West Meadow Wonderland
Just about any child's first memory of life on the quiet water beach starts with the discovery of those curious, large, and fabulous creatures. Horseshoe crabs even excite adults! They are often found dead and in fragments, the large shell looking something like a military helmet.They also are often a parent's first encounter with explaining sex to their children. "What are those two crabs doing, Daddy?" "Welllllll..darling...."
Horseshoe crabs are often the first thing found on the beach
Here are the important bits from the top, taken from the horseshoe crab web page. http://www.horseshoecrab.org/
The large shield, or prosoma has two prominent compound eyes on either side that can probably form a crude image. But if you look carefully you will find two more eyes near each of the compound eyes and two more in the front mid-top of the prosoma. These eyes can detect the presence of light but not much more.They are probably important in synchronizing crab activities with day-night cycles.
When you find a live horseshoe crab, just pick them up! (Please don't dig them out, more on this below!). Underneath you will see that the upper part of the body protects a complicated body below.
The underside of a horseshoe crab
The Underside of a Horseshoe Crab. First, look at that tail (=telson). It can move around in many directions, which is quite different from most arthropod limbs (yes, horseshoe crabs are arthropods, and are related to the branch of the phylum allied with spiders and scorpions). If the crab is flipped by a wave, the tail can flip the crab back to a right-side-up position. Also look at the 4 pairs of walking limbs. In front of these are the pedipalps and chelicerae.The tips of the pedipalps are graspers in the males, which allow them to hold on to females during copulation. In the back are the book gills, which are used for gathering oxygen from the water. Finally, you can see some slippershells attached for the ride on the inside of the shell. Often, large horseshoe crabs are cruise ships for a variety of sessile creatures, including barnacles and two species of slipper shells.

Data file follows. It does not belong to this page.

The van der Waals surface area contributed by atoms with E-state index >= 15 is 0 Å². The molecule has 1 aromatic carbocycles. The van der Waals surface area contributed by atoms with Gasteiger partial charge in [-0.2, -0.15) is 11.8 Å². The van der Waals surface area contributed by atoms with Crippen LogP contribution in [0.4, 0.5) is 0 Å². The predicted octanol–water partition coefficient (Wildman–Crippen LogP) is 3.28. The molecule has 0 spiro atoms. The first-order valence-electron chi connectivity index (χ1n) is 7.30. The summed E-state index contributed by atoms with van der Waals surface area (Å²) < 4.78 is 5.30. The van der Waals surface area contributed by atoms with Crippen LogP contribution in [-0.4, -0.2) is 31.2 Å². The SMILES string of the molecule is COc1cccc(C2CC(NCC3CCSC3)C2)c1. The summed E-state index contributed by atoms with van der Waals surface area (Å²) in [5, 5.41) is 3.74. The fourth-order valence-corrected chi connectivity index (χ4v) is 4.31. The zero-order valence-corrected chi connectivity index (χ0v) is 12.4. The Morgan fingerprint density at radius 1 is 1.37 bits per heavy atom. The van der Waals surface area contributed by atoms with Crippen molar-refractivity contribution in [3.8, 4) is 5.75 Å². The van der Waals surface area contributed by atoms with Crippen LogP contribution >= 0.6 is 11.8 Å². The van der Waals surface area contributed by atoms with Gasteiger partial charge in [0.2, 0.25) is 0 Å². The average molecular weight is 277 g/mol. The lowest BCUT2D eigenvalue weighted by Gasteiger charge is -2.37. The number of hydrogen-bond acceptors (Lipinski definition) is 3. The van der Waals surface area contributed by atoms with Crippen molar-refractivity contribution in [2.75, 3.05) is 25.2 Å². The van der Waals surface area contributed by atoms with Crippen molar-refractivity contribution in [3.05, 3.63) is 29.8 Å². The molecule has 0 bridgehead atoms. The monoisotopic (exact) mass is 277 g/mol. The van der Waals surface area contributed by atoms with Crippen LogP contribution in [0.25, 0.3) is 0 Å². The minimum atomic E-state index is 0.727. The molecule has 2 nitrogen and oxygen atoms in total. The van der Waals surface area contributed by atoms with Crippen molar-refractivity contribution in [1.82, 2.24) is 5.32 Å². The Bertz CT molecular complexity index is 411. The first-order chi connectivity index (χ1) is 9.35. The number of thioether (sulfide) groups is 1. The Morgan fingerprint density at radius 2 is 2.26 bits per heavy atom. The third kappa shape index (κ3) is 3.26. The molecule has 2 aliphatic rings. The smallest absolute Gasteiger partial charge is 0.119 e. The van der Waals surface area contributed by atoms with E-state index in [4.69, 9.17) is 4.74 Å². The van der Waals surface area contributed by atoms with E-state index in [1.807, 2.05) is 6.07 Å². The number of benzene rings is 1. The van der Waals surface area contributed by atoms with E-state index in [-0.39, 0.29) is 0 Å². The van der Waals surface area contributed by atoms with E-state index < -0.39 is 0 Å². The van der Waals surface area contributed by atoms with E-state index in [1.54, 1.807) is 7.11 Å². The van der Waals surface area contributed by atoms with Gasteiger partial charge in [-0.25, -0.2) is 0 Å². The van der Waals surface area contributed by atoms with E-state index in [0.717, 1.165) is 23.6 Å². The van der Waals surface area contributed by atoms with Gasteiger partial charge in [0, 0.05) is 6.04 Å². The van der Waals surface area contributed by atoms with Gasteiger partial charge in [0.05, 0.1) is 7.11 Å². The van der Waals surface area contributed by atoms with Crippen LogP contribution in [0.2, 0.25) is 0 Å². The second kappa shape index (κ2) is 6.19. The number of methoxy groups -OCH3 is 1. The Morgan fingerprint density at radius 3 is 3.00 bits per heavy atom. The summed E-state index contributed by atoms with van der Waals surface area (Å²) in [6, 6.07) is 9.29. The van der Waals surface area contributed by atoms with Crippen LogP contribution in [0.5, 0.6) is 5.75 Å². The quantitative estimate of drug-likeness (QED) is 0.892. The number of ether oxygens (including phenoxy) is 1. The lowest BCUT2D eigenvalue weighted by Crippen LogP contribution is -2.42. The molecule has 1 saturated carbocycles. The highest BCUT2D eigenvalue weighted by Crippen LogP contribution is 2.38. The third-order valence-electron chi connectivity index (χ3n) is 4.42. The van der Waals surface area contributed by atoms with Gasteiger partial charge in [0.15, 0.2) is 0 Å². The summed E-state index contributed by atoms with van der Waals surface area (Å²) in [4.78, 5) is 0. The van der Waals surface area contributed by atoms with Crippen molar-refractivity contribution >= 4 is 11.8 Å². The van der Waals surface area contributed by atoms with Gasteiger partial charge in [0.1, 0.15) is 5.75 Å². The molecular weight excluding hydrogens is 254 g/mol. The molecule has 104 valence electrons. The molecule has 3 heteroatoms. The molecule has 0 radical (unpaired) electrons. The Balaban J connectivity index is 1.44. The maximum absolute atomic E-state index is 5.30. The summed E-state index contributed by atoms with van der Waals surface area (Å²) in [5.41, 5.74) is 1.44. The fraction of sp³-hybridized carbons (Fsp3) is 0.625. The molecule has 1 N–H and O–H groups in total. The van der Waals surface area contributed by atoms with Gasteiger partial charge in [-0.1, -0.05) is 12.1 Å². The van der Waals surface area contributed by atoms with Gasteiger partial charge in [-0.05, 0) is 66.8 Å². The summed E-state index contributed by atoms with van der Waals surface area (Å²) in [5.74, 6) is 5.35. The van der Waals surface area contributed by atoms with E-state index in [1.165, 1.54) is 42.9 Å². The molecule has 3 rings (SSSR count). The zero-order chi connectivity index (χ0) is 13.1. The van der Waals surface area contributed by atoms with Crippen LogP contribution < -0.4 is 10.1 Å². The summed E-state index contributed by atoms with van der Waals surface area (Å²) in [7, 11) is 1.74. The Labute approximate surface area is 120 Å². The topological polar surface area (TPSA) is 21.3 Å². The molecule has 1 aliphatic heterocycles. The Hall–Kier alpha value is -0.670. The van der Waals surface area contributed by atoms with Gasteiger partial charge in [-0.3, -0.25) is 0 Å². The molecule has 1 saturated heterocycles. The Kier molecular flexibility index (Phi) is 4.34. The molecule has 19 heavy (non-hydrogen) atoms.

Reproduction. In June, females come to shore to lay eggs and males inseminate the eggs as they are lain. If you go to the broad sand flat in front of the Brookhaven Bathing Association, you will soon notice raised areas in the sand and if you dig a small amount of sand away with your fingers you will see the mated pairs, males at the back. Please leave them alone so they can mate and continue the species into the next generation.Pairs often dig into the sand above the low tide mark but not too high either, because the sand will be too dry for the developing eggs. Females lay clutches of several thousand. The eggs hatch a few weeks later and juveniles emerge. By fall, you can see thousands of tiny horseshoe crabs in quiet water areas.
A pair of copulating horseshoe crabs
Horseshoe crabs as bait. Fisherman commonly dig up horseshoe crabs for bait, and these can be found commercially in the late summer. Unfortunately in recent years horseshoe crabs have been on the decline and maybe it is a good idea to discourage such a practice, even if it once did little harm to the overall population. These seems no longer to be true and horseshoe crabs are becoming less common over their entire geographic range, which spans the east coast of the U.S.
Benefit to Birds and Fish. Horseshoe crab eggs are an important food source for a number of birds that use the West Meadow sand flats, including sandpipers. Areas where crabs have declined have been related to declines of visits by shorebirds. Killifish and silversides also feast on the eggs.
Horseshoe crabs as medical wonders. Scientists at Johns Hopkins University and the Marine Biological Laboratory discovered that horseshoe crabs have LAL (Limulus amebocyte lysate) in their blood. When endotoxin, a toxic component of infectious bacteria is injected into Horseshoe crab blood, extensive clotting follows. This reaction was soon adapted to produce a powerful assay of the presence of infectious bacteria in humans and in hospitals. Purified LAL is injected with a test sample and a gel is formed if bacterial endotoxin is present. This allows diagnosis of common urinary tract infections and even spinal meningitis. It is believed that the crabs evolved LAL because of its own constant exposure to infection from the marine environment.
Are Horseshoe Crabs Ancient? Many believe that the common horseshoe crab has been around for over 400 million years. This is not true. There are four species of Limulus alive in the world today and there were horseshoe crabs in existence over 400 million years ago. But it is very unlikely that the species living then are the same as the ones today. Many species have probably come and gone since the beginning of horseshoe crabs.